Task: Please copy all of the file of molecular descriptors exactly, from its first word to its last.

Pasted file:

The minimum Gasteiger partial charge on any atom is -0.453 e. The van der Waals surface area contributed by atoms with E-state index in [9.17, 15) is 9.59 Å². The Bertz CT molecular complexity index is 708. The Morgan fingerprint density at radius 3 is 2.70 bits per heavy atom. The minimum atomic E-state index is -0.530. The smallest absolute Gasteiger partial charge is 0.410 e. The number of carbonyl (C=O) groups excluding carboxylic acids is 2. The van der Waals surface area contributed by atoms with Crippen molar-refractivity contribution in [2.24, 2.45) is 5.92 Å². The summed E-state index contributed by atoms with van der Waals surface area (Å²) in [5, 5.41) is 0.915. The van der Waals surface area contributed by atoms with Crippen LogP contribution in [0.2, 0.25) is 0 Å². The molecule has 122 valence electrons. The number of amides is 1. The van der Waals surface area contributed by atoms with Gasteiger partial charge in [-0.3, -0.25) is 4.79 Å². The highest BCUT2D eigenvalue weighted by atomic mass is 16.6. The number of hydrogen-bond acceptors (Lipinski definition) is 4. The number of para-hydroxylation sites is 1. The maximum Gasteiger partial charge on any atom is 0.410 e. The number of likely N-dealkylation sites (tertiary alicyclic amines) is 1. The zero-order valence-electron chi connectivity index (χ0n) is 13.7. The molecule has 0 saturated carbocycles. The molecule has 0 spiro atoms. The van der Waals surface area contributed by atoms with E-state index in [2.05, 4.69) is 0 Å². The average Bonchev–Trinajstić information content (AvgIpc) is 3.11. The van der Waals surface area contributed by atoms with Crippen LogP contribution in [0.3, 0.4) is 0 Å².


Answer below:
The minimum Gasteiger partial charge on any atom is -0.453 e. The van der Waals surface area contributed by atoms with E-state index in [9.17, 15) is 9.59 Å². The Bertz CT molecular complexity index is 708. The Morgan fingerprint density at radius 3 is 2.70 bits per heavy atom. The minimum atomic E-state index is -0.530. The smallest absolute Gasteiger partial charge is 0.410 e. The number of carbonyl (C=O) groups excluding carboxylic acids is 2. The van der Waals surface area contributed by atoms with Crippen molar-refractivity contribution in [2.24, 2.45) is 5.92 Å². The summed E-state index contributed by atoms with van der Waals surface area (Å²) in [5, 5.41) is 0.915. The van der Waals surface area contributed by atoms with Crippen LogP contribution in [0.2, 0.25) is 0 Å². The molecule has 122 valence electrons. The number of amides is 1. The van der Waals surface area contributed by atoms with Gasteiger partial charge in [-0.3, -0.25) is 4.79 Å². The highest BCUT2D eigenvalue weighted by atomic mass is 16.6. The number of hydrogen-bond acceptors (Lipinski definition) is 4. The number of para-hydroxylation sites is 1. The maximum Gasteiger partial charge on any atom is 0.410 e. The number of likely N-dealkylation sites (tertiary alicyclic amines) is 1. The zero-order valence-electron chi connectivity index (χ0n) is 13.7. The molecule has 0 saturated carbocycles. The molecule has 0 spiro atoms. The van der Waals surface area contributed by atoms with E-state index in [2.05, 4.69) is 0 Å². The average Bonchev–Trinajstić information content (AvgIpc) is 3.11. The van der Waals surface area contributed by atoms with Crippen LogP contribution in [0.3, 0.4) is 0 Å².